China News Brief
    February 01, 2024

    Amer's US IPO fails to take off, TikTok aims to make UGC a shopping feature, and Prada regains top spot as most popular luxury brand.
    TikTok is going all out in the US. Photo: Shutterstock

    Ermenegildo Zegna posts stellar financial results, boosted by China#

    Italian luxury conglomerate Ermenegildo Zegna has announced  its preliminary financial performance data for the fiscal year 2023, reporting a remarkable 27.6 percent year-on-year increase in sales, totaling $2.13 billion (1.9 billion euros). The fourth quarter saw an even higher growth rate of 40 percent, with sales reaching $638.4 million (570 million euros). During the reporting period, both the Ermenegildo Zegna brand and Thom Browne's direct retail businesses experienced significant growth, particularly in the Chinese, European, and American markets. Following the release of the financial report, Ermenegildo Zegna's stock price surged by over 8 percent, resulting in a current market value of approximately $3.1 billion.

    Byredo turns to porcelain for CNY collection#

    Byredo has released  the 2024 New Year "Coming Home" collection that celebrates emotional journeys. Produced in partnership with product design consultancy and material research studio Kae, the collection comprises collectible porcelain items handcrafted in China’s “Porcelain Capital” Jingdezhen, Jiangxi Province, featuring a special dual-layer glaze design. Byredo once again partnered with Chinese photographer Zhang Jiacheng to capture the creative visuals for the collection.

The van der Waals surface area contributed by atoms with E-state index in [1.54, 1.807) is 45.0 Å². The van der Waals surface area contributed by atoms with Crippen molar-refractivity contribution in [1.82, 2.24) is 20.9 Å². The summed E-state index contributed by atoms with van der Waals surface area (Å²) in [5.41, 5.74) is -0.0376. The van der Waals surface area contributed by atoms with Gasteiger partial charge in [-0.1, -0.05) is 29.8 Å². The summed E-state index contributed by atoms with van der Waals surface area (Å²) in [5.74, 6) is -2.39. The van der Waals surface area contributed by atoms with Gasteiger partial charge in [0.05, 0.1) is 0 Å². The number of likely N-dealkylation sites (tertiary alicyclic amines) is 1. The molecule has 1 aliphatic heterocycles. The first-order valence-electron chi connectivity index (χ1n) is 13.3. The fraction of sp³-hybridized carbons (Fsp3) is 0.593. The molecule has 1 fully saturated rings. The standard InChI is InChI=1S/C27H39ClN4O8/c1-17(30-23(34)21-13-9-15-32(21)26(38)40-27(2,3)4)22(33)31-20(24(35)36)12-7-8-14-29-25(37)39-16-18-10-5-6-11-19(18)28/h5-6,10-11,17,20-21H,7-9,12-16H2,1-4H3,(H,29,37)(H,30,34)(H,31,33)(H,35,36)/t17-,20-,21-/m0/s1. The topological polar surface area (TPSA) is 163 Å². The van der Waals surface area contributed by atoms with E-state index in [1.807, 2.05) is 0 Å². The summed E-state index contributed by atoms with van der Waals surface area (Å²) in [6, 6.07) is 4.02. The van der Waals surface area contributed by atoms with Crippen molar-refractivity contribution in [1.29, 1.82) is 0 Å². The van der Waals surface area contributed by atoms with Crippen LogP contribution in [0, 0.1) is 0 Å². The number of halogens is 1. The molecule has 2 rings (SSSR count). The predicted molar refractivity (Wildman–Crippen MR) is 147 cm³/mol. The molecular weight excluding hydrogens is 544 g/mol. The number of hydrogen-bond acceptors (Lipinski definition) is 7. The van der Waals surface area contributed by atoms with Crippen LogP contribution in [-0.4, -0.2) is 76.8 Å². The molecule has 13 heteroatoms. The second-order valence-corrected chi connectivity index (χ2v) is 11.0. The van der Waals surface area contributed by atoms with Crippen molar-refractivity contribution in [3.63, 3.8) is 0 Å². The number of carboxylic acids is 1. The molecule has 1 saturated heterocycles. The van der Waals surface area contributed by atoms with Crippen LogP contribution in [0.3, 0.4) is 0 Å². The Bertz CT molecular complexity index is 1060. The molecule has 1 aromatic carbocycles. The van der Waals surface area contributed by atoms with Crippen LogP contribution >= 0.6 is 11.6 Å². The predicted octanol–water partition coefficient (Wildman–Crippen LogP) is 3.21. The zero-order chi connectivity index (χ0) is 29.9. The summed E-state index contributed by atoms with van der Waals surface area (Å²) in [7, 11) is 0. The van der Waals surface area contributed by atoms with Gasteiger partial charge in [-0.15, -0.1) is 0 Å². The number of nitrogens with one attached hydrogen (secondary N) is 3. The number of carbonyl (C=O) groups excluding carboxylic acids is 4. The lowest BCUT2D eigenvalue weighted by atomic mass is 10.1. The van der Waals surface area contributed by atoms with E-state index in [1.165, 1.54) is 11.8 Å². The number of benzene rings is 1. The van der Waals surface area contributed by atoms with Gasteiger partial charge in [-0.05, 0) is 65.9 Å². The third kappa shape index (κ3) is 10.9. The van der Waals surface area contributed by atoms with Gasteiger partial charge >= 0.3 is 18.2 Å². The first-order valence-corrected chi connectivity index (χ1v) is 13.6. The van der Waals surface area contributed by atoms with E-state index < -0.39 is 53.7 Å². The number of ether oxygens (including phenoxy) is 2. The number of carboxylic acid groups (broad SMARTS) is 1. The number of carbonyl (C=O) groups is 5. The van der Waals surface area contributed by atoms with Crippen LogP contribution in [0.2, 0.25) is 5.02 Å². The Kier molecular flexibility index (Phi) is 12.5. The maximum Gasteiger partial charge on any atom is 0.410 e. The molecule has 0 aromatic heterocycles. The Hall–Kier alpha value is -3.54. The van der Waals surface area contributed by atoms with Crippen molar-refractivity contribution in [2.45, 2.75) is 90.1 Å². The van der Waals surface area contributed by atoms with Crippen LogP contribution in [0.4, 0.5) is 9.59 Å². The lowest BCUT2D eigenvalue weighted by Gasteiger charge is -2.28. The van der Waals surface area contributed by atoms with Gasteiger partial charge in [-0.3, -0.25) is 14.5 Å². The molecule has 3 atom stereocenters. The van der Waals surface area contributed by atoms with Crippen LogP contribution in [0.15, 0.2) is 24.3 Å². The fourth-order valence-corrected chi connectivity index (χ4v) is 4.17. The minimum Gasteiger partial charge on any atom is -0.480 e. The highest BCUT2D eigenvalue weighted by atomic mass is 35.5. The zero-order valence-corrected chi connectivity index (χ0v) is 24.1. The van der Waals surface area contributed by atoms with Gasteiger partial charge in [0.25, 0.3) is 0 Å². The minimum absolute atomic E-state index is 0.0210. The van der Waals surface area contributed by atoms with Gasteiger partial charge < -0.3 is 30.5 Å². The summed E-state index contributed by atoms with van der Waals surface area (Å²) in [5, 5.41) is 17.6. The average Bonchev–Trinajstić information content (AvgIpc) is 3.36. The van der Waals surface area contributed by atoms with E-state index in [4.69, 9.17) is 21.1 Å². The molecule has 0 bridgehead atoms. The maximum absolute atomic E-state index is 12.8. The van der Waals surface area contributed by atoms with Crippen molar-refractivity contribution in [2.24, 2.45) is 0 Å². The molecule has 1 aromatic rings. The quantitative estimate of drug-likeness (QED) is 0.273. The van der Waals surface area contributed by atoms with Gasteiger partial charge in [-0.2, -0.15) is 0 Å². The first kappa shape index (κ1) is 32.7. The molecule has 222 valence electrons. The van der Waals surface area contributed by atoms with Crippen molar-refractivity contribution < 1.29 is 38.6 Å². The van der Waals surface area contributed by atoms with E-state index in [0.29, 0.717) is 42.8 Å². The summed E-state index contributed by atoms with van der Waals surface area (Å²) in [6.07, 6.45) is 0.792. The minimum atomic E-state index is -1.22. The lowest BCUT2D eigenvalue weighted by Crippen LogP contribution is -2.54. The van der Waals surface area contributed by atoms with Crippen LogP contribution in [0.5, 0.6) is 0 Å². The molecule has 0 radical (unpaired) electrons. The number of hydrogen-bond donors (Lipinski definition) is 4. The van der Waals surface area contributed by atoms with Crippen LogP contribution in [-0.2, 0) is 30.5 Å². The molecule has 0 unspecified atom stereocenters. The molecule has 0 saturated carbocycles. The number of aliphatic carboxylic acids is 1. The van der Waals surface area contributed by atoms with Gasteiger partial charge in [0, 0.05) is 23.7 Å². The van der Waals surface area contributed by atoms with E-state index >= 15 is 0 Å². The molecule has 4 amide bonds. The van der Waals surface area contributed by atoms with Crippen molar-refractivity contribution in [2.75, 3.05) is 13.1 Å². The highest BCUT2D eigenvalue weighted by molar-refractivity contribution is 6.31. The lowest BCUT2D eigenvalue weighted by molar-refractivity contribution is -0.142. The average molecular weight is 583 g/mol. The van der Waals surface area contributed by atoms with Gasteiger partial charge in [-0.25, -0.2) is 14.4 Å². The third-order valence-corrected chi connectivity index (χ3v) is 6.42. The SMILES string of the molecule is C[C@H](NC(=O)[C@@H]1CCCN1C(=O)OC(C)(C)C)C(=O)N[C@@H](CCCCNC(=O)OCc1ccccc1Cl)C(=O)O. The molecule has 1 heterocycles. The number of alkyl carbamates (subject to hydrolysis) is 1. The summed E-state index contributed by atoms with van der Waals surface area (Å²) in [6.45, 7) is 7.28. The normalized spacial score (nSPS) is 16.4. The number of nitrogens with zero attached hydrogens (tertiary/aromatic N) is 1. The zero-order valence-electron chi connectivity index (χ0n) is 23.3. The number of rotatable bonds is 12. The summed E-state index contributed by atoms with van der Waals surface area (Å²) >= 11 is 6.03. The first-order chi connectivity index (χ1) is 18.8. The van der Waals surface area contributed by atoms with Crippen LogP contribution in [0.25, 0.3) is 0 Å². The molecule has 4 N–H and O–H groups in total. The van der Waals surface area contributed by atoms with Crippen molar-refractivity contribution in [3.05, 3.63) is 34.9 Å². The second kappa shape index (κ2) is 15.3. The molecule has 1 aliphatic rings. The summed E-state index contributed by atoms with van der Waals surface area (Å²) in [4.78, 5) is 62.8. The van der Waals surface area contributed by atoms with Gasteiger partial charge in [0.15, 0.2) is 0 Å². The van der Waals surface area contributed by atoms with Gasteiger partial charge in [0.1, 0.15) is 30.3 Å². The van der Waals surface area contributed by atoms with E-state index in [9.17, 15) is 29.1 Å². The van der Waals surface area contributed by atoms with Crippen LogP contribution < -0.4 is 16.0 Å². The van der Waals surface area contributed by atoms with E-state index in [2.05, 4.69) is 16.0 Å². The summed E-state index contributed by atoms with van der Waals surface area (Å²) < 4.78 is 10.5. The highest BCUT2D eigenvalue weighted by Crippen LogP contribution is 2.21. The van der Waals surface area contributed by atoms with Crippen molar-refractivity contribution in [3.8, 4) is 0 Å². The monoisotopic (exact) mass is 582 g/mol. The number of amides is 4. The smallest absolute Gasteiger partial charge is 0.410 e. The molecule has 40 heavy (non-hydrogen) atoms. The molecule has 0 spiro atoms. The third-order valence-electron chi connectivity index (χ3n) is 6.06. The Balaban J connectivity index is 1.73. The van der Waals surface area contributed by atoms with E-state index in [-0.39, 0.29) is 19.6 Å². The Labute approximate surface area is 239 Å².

TikTok testing new content feature#

    TikTok is reportedly testing  a feature that could turn all user-generated content into potential shopping opportunities as part of its ambitious e-commerce strategy in the US. The feature uses technology to automatically identify objects within videos and prompts viewers to explore similar items on TikTok Shop. Unlike TikTok's previous approach, which allowed selected influencers and brands to tag products, this feature aims to make shopping more accessible across the platform. TikTok seeks to incentivize content creators with commissions on product purchases, and this new feature aims to enhance the shopping experience while still providing entertainment, though its accuracy in suggesting related products during testing has been inconsistent.

    Amer IPO flops#

    Amer Sports conducted  a US initial public offering that raised $1.3 billion, falling below its marketed range, marking the second major IPO in a week to miss its target. The company, known for its Wilson tennis rackets and Salomon ski boots, priced 100 million shares at $13 each. The IPO's disappointing result may impact the IPO market's recent recovery trend, reminiscent of the struggles faced by other companies such as BrightSpring Health Services Inc. Amer Sports is backed by China's Anta Sports Products, and it owns various brands, including Louisville Slugger and Arc'teryx.

    Prada regains most popular brand crown in Lyst index#